Civility is the best fix for the imbalance on the South Miami Commission

South Miami Mayor Philip Stoddard

I am pleased that Community Newspapers publisher Grant Miller has taken a renewed interest in South Miami.  I’d like to advance the discussion further.  Grant Miller noted that South Miami currently has a skewed mix of races and genders on the Commission: five white guys, one of them Hispanic.  However, over the past decade the City Commission has included three persons of color, three Hispanics, and five “Anglos”, a pretty fair balance.  In my view, the real problem in representation is not racial or ethnic, it’s the relatively the low number of women who have served on the Commission.  Over the past decade just one fifth of all Commission members have been women.

Grant Miller raised the curious point that South Miami tends to elect commission members from the geometric center of the City along the 64th Court corridor spanning Sunset Drive.  Noted residents of the corridor include Mayors Mary Scott Russell and Philip Stoddard; Commissioners Luis Gil, Walter Harris, Janet Launcelott, Valerie Newman, and Bob Welsh; past Commission candidates Mark Lago, Sally Philips, John Edward Smith, and Rodney Williams.  Many others in that neighborhood have been politically active in the City.  While our disagreements may be spirited, this neighborhood fosters a strong culture of civic and political engagement, united by our fondness for trees and street life.

Grant Miller suggested we might divide South Miami into voting districts, perhaps along the models of Palmetto Bay or Cutler Bay.  We should recognize, however, that the wavy boundaries of Precinct 621 were originally gerrymandered to contain the greatest number of African American residents, a common practice in the past, that, if reevaluated today, would likely be found to violate the Fair Districts amendment to the Florida Constitution.

In general, I find that South Miami tends to select the best of the candidates that put themselves out there.  In the most recent election, Luis Gil handily won an open seat contested by five diverse candidates, not because of his race (Hispanic) or where he resides (64th Court), but because of his steady record of constructive service to the City spanning the past decade.  In the last election, first time candidate Mark Lago (Hispanic resident of 64th Court) came just a few votes shy of a win.  He hopes to run again in the next election.  Should Mark Lago not be allowed to run because Luis Gil already lives half a mile South of him on 64th Court?  Nobody has suggested that engaged residents from the center of the City are doing a bad job or withholding attention or City resources from surrounding neighborhoods.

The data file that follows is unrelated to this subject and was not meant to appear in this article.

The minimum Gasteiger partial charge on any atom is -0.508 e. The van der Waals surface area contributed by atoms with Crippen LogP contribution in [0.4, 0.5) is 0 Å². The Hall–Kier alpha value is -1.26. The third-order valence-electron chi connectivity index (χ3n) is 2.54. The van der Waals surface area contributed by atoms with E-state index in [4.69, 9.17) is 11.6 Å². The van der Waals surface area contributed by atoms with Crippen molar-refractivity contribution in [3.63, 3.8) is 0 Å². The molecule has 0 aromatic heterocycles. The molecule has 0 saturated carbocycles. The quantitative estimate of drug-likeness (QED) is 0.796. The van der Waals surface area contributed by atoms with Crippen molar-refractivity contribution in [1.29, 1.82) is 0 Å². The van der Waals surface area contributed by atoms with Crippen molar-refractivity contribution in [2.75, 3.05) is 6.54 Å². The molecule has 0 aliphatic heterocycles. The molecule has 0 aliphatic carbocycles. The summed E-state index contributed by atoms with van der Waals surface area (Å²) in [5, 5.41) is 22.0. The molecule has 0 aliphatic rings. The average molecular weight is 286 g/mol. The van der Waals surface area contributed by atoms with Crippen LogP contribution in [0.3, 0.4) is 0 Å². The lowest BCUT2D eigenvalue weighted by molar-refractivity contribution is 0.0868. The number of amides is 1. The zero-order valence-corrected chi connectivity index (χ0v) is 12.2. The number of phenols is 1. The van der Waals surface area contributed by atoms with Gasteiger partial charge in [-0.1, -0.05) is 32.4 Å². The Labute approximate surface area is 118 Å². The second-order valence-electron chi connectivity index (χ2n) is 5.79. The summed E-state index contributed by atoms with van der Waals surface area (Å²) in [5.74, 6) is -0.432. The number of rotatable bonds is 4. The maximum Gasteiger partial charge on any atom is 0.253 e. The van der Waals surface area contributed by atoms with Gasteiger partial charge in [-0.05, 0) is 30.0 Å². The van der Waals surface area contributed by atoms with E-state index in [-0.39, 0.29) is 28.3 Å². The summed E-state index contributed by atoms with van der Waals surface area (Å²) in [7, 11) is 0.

Another area for review is appointments to the City boards and committees that serve as the training and testing grounds for future Commission members.  Under the Charter, each elected official is apportioned an equal share of appointments.  Individual Commission members need to recruit from all corners of the City with an eye toward equal representation by gender and race.  Review of committee and board appointments indicates we have done OK in this regard.

The chronic gender imbalance on the South Miami Commission definitely won’t be corrected by creating voting districts.  Rather it will be remedied by eliminating the social abuse to which elected officials are subjected in South Miami, often through dishonest campaign practices fueled by outside money of corporate origin.  Civility matters, especially to women.  South Miami has not lacked women who are up for a fight.  Rather the bellicose behavior of a few hyper-activists has disenfranchised the majority of intelligent and educated women who would make excellent leaders but who actively dislike fighting as a way of life or governance.  I believe that fair representation in South Miami, especially by women, will be promoted better through civility, inclusion, and meritocracy rather than by division, gerrymandering, or quotas.


Connect To Your Customers & Grow Your Business

Click Here

Print Friendly, PDF & Email

4 Comments on "Civility is the best fix for the imbalance on the South Miami Commission"

  1. Don O'Donniley | May 10, 2018 at 2:03 am | Reply

    Well prepared statement

  2. Donna Shelley | May 10, 2018 at 3:28 pm | Reply

    Well, as a woman who ran and lost, I hope that means I can continue to believe that I am intelligent and educated. Bellicose hyper-activists are not solely the purview of females, for the record. Civility in government was and remains important to me, but it has nothing to do with my gender. Dirty fighting in campaigns is not unique to South Miami, just take a look around. Like the national arena, South Miami has had a lot of dirty pool played by both the losers and the winners. The characterization of women as either shrews or shrinking violets is reminiscent of the centuries old attitude that women are either Madonnas or whores. As a woman, I prefer to be treated as an equal.

  3. “I believe that fair representation in South Miami … will be promoted better through civility, inclusion, and meritocracy rather than by division, gerrymandering, or quotas.” I agree. AND if people from every corner of this city were interested in serving on boards, there would be a selection of knowledgeable and committed candidates when it came time to select the commission.

  4. Correction: “I believe that fair representation in South Miami … will be promoted better through civility, inclusion, and meritocracy rather than by division, gerrymandering, or quotas.” I agree. AND if people from every corner of this city were interested in serving on boards, there would be a more diverse selection of knowledgeable and committed candidates when it came time to select the commission. (Thanks)

Leave a comment

Your email address will not be published.


*